If Kickstarter were like the media institutions that dominated the 20th century—book publishers, movie studios, record companies—the crowdfunding site’s revenue would derive mostly from a few big hits, like the Oculus Rift virtual-reality visor and the Pebble smartwatch. That is, most of the money Kickstarter makes to support its 79 employees, Manhattan office and server infrastructure would come from the 50 or so projects that have received more than $1 million in funding since 2009, when Kickstarter launched.
But being a creature of the internet age, in which having an almost infinitely deep catalog of purchasable (or in this case, sponsorable) items doesn’t add anything meaningful to your operating expenses, Kickstarter’s revenue exhibits traits typical of other online businesses—like Amazon’s massive catalog—that exemplify the economics of the “long tail“.
Thus, most of Kickstarter’s revenue comes not from its blockbuster hits, but from the massive number of smaller projects. That’s the conclusion of an analysis conducted by Quartz, wherein we collected all of the data Kickstarter makes public about projects hosted on the site.
For example: The top 1,000 best-funded projects in Kickstarter’s history—which are nearly all the projects that received more than $100,000 in funding—account for $352,519,352 (plus £11,507,261) of the $1 billion in pledges Kickstarter has so far received. Pledges turn into actual funding only if a project reaches its pledging target, so of that $1 billion, only $859 million became actual donations, according to Kickstarter; but all of the top 1,000 projects reached their targets. So these big projects represent about 43% of the site’s lifetime revenue.
The rest of Kickstarter’s revenue is spread across the 56,035 other projects that received about $100,000 and below. Which means the average size of 98% of successfully funded Kickstarter projects—all those in the “long tail”—is $6,743. The overall average funding level of all projects on Kickstarter is only a little higher, says its co-founder, Yancey Strickler.
Kickstarter takes 5% of every successfully funded project, so while it has brought in $859 million in donations, the site itself has made only an estimated $43 million in revenue since launch. (A source at Kickstarter has confirmed that the actual figure is close to this; the site didn’t take a cut from funded projects for the first few months.) For a “tech” startup—at least among those that make any money at all—$43 million in cumulative revenue over four years is a vanishingly small number.
Which means Kickstarter is either a pretty good lifestyle business founded by artists who are committed to their stated purpose—democratizing the funding of creativity—or, by Silicon Valley logic, a kind-of terrible business that requires way too many humans in order to “scale.”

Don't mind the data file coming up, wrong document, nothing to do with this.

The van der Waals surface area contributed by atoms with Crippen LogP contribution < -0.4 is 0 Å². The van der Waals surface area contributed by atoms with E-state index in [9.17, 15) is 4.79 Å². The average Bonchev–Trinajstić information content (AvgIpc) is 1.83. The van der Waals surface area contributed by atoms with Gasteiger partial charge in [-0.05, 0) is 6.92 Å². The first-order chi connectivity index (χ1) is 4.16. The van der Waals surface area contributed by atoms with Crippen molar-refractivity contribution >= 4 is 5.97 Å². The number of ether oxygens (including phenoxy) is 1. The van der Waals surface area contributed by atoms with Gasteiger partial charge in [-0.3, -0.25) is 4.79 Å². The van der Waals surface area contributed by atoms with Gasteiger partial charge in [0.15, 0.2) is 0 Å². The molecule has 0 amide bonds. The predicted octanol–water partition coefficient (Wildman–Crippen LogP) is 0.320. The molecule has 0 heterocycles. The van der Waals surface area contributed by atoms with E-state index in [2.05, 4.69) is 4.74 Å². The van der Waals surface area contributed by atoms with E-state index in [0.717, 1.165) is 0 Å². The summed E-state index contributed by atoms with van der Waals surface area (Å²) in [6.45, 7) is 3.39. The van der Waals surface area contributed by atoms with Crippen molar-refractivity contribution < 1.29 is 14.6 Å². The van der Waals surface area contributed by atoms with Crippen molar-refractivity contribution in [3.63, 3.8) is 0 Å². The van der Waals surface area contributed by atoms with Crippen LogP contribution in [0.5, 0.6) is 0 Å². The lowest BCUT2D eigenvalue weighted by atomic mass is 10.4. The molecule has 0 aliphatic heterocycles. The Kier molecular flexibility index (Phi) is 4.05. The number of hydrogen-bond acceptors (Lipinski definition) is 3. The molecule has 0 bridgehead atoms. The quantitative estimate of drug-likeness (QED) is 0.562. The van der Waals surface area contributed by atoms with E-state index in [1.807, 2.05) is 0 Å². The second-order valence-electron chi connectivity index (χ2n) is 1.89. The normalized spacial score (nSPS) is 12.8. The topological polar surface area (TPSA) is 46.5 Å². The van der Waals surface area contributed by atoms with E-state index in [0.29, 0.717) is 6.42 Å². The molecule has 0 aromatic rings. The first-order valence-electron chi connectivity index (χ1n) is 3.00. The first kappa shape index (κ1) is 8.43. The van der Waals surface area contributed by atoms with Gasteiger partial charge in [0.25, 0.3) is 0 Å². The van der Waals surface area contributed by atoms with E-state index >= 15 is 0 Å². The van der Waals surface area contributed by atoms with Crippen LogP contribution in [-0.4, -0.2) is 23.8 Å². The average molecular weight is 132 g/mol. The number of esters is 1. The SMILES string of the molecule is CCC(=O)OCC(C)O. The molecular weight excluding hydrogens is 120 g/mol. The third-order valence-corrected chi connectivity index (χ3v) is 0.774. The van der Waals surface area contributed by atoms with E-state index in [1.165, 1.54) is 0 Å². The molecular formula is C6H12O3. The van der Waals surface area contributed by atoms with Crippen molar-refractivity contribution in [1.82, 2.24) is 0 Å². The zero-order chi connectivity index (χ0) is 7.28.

I asked Kickstarter co-founder Yancey Strickler whether he was happy with the growth of Kickstarter. “Scale is so relative,” he says. “We’re one of the name brands of the internet. That’s happened somehow. I think we will probably change more lives than a lot of companies that will have significantly higher valuations than us.”
Kickstarter has only taken funding once, from venture capital firm Union Square Ventures, and Yancey says he feels absolutely no pressure to violate his and his co-founder’s original promise to never sell Kickstarter or take the company public.
“We have 79 employees and a nice office and everyone has insurance and we’ve been in the black for years now,” says Strickler. ”We’ve been able to be a sustainable business that continues to grow. Investors asking for certain things has never been a part of our life and never will be. That puts us in a very fortunate position to do right by our world and our family and friends and community. [Kickstarter] is very ideological.”
Privately and publicly, Kickstarter’s employees contend that its strength is that it views all mediums—be they film, music, or physical objects—as equally creative and deserving of funding. But it’s hard to look through the 1,000 highest-funded projects and not notice a trend.
With the exception of a handful of big-name movies, almost all of them look like they came out of a 21st-century version of the old Sharper Image catalog—legendary for its expensive but useless gadgets—as filtered through internet youth culture. There are wireless headphones, 3D printers and computing accessories, and a seemingly endless array of video games. Similarly, look at the categories of successfully funded projects on Kickstarter, and the lion’s share of those over $100,000 fall into just three categories: Design, Tech and Games.
But, says Strickler, look at number of projects funded, instead of dollar value, and music is the most popular category on the site. “What I think it says, that there are more games or tech projects on our list of most funded projects, is really about the of the scale of audience of those mediums,” says Strickler. Country music albums, he says, are among the most successful sub-genres as measured by how often they’re funded; they just don’t get much play in the mass media.
That, of course, is the key to Kickstarter: Smaller projects can succeed because each creates its own community. And this, perhaps, is why the bulk of the funding is in that long tail. ”If you make a super-niche version of an iPhone case, in traditional retail, who’s going to do that, if only 300 people would care?” says Strickler. “But on Kickstarter 300 people is legit.”